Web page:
Carl Nebel

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Las Tortilleras is one of the 50 plates in Nebel's Voyage pittoresque et archeologique dans la partie la plus interessante du Mexique Tortilleras Nebel.jpg
Las Tortilleras is one of the 50 plates in Nebel's Voyage pittoresque et archéologique dans la partie la plus intéressante du Mexique

Carl Nebel (18 March 1805 – 4 June 1855) was a German engineer, architect and draughtsman, [1] best known for his detailed paintings of the Mexican landscape and people during the battles of the Mexican–American War.

Germans citizens or native-born people of Germany; or people of descent to the ethnic and ethnolinguistic group associated with the German language

Germans are a Germanic ethnic group native to Central Europe, who share a common German ancestry, culture and history. German is the shared mother tongue of a substantial majority of ethnic Germans.

Mexican–American War armed conflict between the United States of America and Mexico from 1846 to 1848

The Mexican–American War, also known in the United States as the Mexican War and in Mexico as the American intervention in Mexico, was an armed conflict between the United States of America and the United Mexican States (Mexico) from 1846 to 1848. It followed in the wake of the 1845 American annexation of the independent Republic of Texas. The unstable Mexican caudillo leadership of President/General Antonio López de Santa Anna still considered Texas to be a northeastern province and never recognized the Republic of Texas, which had seceded a decade earlier. In 1845, newly elected U.S. President James K. Polk sent troops to the disputed area and a diplomatic mission to Mexico. After Mexican forces attacked American forces, Polk cited this in his request that Congress declare war.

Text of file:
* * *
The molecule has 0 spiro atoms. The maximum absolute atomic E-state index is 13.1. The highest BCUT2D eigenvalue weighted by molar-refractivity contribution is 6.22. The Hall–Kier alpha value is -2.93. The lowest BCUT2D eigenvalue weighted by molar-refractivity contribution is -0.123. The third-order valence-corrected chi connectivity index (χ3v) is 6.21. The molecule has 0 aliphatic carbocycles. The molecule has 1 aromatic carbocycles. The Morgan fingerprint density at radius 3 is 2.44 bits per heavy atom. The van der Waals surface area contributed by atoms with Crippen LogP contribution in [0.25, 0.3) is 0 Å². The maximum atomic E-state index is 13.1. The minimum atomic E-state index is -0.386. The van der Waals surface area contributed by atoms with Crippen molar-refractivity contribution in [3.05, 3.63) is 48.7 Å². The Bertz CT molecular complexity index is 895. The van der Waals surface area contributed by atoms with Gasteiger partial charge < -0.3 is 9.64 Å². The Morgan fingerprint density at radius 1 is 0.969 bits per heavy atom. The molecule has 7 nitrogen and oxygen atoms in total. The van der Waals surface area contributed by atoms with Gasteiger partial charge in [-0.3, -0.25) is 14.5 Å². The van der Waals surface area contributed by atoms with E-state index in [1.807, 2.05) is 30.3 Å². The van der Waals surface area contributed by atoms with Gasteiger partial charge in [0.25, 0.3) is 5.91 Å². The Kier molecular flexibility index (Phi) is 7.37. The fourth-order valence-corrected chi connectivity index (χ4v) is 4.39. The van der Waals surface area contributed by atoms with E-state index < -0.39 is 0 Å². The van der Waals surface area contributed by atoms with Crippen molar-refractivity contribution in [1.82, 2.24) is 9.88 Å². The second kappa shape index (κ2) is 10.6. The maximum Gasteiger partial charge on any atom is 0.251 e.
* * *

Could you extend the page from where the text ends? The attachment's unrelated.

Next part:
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Biography

Carl Nebel's depiction of Sierra Indians in Voyage pittoresque et archeologique dans la partie la plus interessante du Mexique Nebel Voyage 41 Indias de la Sierra.jpg
Carl Nebel's depiction of Sierra Indians in Voyage pittoresque et archéologique dans la partie la plus intéressante du Mexique

Nebel was born at Altona, today a part of Hamburg. After studies in Hamburg and Paris, he travelled to America, [1] where he was a resident of Mexico from 1829 until 1834. In 1836, he published in Paris his renowned illustrated work on that country—Voyage pittoresque et archéologique dans la partie la plus intéressante du Méxique, with 50 lithographs made from his paintings, twenty of which were hand-colored, and an introduction by Alexander von Humboldt. [2]

Altona, Hamburg Borough of Hamburg in Germany

Altona is the westernmost urban borough (Bezirk) of the German city state of Hamburg, on the right bank of the Elbe river. From 1640 to 1864 Altona was under the administration of the Danish monarchy and Denmark's only real harbour directly to the North Sea. Altona was an independent city until 1937. In 2016 the population was 270,263.

Hamburg City in Germany

Hamburg is the second-largest city in Germany with a population of over 1.8 million.

Americas landmass comprising the continents of North America and South America